Laura Moser takes readers' questions on the bottled-water debate.

Real-time discussions with Slate writers.
Aug. 23 2007 4:30 PM

Hard To Swallow?

Laura Moser wades into the debate over bottled water.

Slate contributor Laura Moser was online at Washingtonpost.com on Thursday, Aug. 23, to chat with readers about the health and environmental concerns with bottled water and the best reusable water bottles.

Laura Moser: Hi, I'm Laura Moser, here to answer your burning questions about the tap versus bottled water debate that's been all over the headlines this summer.

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New York: Isn't a lot of bottled water really just tap water?

Laura Moser: You're absolutely right—about a third of all bottled water comes straight from our municipal water facilities. You may have read something about the Aquafina stink last month—Pepsi has agreed to label its top-selling water more clearly, so that consumers know exactly what they're buying. Often, but not always, the repackaged tap goes through additional purification.

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Washington: About the leaching involved in reusable No. 7 bottles—if you don't let the water sit in bottles in the sun, is it going to harm you? The use of plastic bottles for drinks needs to be reexamined—let's look at recycling options, bottle refund options, etc.

Laura Moser: There's still way too much we don't yet know about the leaching in #7 bottles. The subject has stirred great controversy in recent years, as polycarbonate is the main plastic used in the manufacture of baby bottles, and BPA (the chemical that polycarbonate may or may not leach) poses particular risks to young children. The industry continues to claim that #7 is completely safe, but I'm not convinced yet. I don't think that keeping your bottle out of the sun will improve its safety, but I completely agree that re-examining our dependence on disposable bottles is urgently necessary.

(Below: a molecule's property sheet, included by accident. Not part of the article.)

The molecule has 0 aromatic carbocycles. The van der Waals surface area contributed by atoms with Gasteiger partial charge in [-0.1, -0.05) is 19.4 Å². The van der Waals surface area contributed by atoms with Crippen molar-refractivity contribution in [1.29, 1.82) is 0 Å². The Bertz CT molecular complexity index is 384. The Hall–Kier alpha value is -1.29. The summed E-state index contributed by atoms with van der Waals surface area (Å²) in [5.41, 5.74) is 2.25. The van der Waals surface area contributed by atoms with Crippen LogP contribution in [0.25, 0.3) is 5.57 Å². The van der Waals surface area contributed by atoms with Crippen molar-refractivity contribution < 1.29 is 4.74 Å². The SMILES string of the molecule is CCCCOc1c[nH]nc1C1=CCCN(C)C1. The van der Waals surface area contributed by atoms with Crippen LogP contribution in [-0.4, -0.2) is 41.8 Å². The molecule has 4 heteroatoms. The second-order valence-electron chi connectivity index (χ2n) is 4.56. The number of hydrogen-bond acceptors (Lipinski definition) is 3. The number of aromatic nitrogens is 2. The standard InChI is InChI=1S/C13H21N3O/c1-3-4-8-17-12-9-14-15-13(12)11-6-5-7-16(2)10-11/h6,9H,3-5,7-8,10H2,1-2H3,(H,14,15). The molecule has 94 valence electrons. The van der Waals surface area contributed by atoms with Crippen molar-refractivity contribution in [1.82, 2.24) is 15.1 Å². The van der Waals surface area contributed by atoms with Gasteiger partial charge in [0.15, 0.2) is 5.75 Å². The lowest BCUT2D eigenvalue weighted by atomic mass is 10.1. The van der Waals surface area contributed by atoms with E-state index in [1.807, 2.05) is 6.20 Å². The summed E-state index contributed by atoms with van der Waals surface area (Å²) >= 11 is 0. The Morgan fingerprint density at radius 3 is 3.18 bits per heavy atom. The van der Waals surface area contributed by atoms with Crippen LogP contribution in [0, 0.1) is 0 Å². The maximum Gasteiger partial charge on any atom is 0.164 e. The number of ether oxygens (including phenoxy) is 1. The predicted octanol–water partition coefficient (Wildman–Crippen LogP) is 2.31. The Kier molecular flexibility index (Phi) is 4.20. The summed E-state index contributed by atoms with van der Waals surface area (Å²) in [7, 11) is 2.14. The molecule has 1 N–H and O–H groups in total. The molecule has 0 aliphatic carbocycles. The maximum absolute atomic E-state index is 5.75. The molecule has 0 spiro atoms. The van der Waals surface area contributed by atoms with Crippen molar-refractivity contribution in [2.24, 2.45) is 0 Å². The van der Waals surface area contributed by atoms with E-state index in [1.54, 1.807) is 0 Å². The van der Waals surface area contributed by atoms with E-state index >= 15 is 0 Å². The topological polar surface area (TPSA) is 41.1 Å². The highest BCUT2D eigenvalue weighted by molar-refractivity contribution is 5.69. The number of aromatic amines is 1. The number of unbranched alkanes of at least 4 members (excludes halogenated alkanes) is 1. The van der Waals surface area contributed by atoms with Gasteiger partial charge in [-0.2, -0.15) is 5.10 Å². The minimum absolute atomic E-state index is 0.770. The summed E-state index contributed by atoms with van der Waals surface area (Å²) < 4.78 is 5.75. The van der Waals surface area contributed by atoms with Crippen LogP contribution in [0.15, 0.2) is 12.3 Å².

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Silver Spring, Md.: There is a long list of good reasons to drink tap water over bottled, no question. If I lived in New York, which has water from a relatively pure, pristing source, I would drink it from the tap. Here in Washington my water comes from the Potomac. There are simply too many question marks about that source to trust it for my 23-month-old son—fish changing sex, potentially because of pharmaceutical residue, pesticide and fertilizer runoff from farms along the river, recent questions about chloramines to treat the water, etc. It is an unprotected source of drinking water. The treatment is for a limited number of contaminants, not for everything. Convince me that I should trust Potomac water.

Laura Moser: It's true, not all municipal systems are created equal, and Washingtonians face particular challenges in this respect. A study recently published by the Environmental Working Group found exceptionally high levels of contaminants in the Potomac, from all the sources that you mention. So—alas—I can't wholeheartedly recommend that you give you son unfiltered tap water, but I don't think bottled water would be much of an improvement, since it's so poorly regulated. I'd investigate purification/filtration options available in your area, since you might need something beyond the usual Brita/Pur device to clean up your tap water.

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Arlington, Va.: Can the SIGG water bottle be cleaned in the dishwasher, or does it have to be cleaned by hand? Thanks.

Laura Moser: You can absolutely clean your Sigg water in the dishwasher—that's what I do—but I'd use a detergent that contains no chlorine bleach.

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Laurel, Md.: My water comes from the Patuxent. Is that a significant improvement over the Potomac?

Laura Moser: I don't know anything about the Patuxent, which is probably a good sign. You can get a comprehensive list of the tap-water contaminants in your area either on the EPA website, which publishes Right-to-Know lists about community water supplies, or on the Environmental Working Group website. Unfortunately, this same information is NOT available for bottled waters—the FDA regulates bottled water under completely different (and far looser) guidelines than those the EPA applies to tap water.

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Washington: To the earlier poster, keeping your water bottle out of the sun may actually help. A James Madison University scientist recently wrote an article (can't find the link) responding to a rumor that freezing your bottles can increasing leaching. He gave a more detailed explanation of the simple physics concept that heat promotes migration of molecules (i.e. the leaching chemicals) while absence of heat discourages it. Now, will it decrease that leaching rate from 100 to 99 or 100 to 10? I dunno.